It's a project that creates benefits for Melbourne's western suburbs and the state as a whole. But the inner-city elite don't like it and recent experience suggests their opinion holds sway.
The Coalition, Labor, and the Greens are making substantial commitments to projects that not only lack proper business cases, but are not even on the Infrastructure Australia priority list at all.
The 2016 articulation of an urban agenda assumes building more highways, railways and trams will produce better, more productive cities that somehow give everyone a job.
There are many important reasons why transport planners and policymakers should encourage and support this delay in car dependence.
Using elements of game play, we can create incentives for people to change how and when they make various transport choices in ways that enable the whole system to work better.
Early residents in new communities are known as 'pioneers' – they arrive before many services are in place. A five-year study points to the many benefits of putting in good services early on.
Much of the infrastructure Australia needs will be funded by "value capture" – raising tax revenue by boosting land values. Some have decried it as a tax hike in all but name, but it isn't really.
The budget paints a picture of higher debt, little relief for growing cities crying out for infrastructure investment, and no detail of how City Deals might work to fix this.
On reform, the 2016-17 budget is a holding one, with tinkering on the sides.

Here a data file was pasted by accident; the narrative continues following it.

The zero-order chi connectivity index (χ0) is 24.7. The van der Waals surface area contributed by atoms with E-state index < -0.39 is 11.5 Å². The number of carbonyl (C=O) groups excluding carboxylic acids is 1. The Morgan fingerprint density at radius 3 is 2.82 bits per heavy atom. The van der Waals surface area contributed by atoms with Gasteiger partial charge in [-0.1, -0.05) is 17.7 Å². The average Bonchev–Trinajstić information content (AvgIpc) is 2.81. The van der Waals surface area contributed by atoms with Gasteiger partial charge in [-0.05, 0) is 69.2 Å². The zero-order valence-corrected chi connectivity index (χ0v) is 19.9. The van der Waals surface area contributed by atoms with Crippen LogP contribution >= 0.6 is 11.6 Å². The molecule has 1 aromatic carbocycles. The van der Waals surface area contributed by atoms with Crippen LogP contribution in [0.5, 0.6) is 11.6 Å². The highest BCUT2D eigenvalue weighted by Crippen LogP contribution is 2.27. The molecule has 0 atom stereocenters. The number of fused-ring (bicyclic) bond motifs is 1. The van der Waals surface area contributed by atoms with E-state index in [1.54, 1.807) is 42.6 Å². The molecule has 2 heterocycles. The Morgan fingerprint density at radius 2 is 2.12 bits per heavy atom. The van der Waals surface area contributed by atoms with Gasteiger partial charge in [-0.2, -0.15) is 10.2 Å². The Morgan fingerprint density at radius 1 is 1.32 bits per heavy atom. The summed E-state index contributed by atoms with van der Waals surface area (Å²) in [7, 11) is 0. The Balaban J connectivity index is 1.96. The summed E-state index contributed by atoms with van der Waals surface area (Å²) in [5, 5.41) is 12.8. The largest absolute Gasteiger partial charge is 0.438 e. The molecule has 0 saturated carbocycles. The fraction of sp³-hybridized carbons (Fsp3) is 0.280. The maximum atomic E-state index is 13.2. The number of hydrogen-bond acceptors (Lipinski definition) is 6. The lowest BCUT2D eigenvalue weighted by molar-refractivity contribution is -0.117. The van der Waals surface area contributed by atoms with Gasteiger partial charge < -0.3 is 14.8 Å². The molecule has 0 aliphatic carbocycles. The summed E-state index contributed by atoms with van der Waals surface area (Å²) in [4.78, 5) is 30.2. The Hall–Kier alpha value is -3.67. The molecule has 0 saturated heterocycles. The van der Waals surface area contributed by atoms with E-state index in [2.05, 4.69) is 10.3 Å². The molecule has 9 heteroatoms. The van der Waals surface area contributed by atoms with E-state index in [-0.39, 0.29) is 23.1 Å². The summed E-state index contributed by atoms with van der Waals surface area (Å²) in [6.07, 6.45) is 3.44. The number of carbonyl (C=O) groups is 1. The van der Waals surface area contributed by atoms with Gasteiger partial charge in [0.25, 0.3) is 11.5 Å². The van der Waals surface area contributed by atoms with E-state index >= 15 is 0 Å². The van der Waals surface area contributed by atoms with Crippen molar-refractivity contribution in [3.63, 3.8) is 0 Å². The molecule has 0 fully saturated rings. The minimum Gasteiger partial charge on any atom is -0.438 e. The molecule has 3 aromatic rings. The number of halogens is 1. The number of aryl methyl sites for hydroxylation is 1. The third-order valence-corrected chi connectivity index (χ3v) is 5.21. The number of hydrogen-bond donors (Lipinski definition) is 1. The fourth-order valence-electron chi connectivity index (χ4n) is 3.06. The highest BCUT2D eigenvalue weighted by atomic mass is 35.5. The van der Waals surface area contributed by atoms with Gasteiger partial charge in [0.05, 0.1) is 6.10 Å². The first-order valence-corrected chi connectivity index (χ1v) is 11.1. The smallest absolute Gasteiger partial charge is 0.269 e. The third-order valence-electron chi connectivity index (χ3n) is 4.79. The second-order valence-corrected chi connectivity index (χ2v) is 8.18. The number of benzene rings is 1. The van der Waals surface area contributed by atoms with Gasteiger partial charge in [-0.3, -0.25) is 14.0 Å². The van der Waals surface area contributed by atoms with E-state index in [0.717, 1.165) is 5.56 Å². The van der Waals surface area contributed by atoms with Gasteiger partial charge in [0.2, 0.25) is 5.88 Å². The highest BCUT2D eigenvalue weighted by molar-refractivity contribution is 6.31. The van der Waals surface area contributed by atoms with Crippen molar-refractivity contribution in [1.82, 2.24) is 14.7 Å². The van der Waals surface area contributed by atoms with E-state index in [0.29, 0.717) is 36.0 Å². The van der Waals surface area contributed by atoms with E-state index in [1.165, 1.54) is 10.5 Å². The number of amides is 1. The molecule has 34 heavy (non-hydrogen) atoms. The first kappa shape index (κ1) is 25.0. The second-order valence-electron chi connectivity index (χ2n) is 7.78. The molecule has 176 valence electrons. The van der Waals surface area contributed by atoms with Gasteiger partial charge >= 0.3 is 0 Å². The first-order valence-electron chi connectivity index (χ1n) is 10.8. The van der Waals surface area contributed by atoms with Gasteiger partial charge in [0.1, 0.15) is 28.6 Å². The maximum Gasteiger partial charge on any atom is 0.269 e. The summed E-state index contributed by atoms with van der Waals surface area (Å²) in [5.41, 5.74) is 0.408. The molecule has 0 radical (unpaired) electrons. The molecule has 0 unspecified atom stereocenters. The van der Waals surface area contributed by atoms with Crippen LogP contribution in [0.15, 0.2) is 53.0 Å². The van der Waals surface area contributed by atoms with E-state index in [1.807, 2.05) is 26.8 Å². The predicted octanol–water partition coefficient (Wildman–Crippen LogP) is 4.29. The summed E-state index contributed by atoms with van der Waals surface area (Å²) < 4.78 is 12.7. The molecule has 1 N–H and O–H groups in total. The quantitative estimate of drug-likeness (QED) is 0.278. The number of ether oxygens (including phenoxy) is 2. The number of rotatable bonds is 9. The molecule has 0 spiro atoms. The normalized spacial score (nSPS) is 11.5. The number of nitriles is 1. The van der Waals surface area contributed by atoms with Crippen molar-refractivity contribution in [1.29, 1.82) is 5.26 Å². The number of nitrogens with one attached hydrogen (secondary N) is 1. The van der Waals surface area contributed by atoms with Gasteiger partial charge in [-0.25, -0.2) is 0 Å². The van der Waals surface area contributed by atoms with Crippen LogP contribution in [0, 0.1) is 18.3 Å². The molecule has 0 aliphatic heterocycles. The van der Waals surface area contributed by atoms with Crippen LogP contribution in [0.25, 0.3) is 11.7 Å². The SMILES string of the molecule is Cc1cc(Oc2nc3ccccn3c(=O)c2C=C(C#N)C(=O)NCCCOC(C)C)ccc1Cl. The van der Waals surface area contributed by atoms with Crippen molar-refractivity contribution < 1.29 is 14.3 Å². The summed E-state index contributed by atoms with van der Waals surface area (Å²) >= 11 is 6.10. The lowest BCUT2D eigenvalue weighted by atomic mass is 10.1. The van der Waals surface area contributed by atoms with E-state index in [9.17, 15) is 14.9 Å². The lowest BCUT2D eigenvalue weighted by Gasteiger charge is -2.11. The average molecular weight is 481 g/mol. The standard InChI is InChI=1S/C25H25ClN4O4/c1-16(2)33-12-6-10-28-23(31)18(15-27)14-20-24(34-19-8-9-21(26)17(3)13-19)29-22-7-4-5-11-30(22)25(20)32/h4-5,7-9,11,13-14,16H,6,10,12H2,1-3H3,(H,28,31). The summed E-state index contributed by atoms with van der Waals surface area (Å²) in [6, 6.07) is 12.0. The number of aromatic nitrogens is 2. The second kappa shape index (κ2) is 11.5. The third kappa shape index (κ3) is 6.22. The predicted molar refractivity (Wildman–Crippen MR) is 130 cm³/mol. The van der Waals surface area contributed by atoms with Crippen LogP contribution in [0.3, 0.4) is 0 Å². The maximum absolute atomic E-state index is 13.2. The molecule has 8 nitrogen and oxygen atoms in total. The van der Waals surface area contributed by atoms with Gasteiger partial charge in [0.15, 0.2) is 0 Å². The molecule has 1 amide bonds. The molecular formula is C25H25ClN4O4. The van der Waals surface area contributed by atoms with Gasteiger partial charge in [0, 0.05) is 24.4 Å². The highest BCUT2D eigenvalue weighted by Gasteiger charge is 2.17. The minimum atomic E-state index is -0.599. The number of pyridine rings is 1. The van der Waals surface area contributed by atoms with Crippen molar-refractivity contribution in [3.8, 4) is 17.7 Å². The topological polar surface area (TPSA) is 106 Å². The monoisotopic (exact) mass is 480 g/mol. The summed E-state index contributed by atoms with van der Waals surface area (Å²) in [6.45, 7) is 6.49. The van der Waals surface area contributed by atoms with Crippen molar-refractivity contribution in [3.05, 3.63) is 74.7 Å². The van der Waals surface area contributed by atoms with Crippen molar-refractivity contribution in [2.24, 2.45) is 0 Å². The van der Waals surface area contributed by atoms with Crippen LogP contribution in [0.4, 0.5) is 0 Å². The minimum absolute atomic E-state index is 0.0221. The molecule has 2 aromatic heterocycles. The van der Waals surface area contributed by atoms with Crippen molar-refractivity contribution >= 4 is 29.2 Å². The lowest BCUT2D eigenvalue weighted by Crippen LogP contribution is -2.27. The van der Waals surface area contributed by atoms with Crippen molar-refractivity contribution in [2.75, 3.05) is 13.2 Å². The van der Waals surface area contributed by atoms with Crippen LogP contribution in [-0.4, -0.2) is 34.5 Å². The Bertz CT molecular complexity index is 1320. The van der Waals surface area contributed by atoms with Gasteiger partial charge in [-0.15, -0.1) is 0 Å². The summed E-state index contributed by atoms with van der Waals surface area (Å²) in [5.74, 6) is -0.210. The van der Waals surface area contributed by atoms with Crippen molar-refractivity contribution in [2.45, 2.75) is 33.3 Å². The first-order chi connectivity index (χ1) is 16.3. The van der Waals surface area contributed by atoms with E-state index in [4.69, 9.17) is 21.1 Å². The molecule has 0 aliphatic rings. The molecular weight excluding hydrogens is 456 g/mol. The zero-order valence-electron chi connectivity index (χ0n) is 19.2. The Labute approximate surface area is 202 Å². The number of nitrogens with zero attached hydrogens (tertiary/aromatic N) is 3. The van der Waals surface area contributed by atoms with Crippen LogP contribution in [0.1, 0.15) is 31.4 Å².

With a fast-growing population, London needs a mayor with a clear vision for public transport. Will it get one?
With the failures of past planning now apparent, the unruly threat of a damaged and depleting planet is ushering us toward a fourth era of urban restructuring. What might City v4.0 look like?
Sydney, as a whole, is lurching toward an urban structure where its transportation problems are impossible to solve. The only alternative is to create new centres of employment.
If planning decisions properly considered the value of trees in a city, we could have a modern transport system and tree-lined views to enhance the journey.
How did urban public transport in America, like much of our infrastructure, get to be in such bad shape? Will millennials help turn it around?
Elevated rail to remove level crossings, done properly, has many benefits – and the alternatives are more disruptive and costly. But announcing projects with little consultation is asking for trouble.
Infrastructure Australia's latest report is substantial but, critically, it fails to incorporate the transport thinking needed to develop more compact cities that work better for everyone.
On average, people won't accept a commuting time of more than an hour. As cities grow ever bigger, new road projects can't achieve this, yet policymakers still rely on modelling that defies evidence.
Navigating a major metropolis with a disability is tough, but the Paralympics give us the chance to make it work.
Building more rail shouldn't be reliant on the public purse.
Instead of trying to maintain our usual routines in the face of huge disruptions, we should use them as a welcome opportunity to mix things up.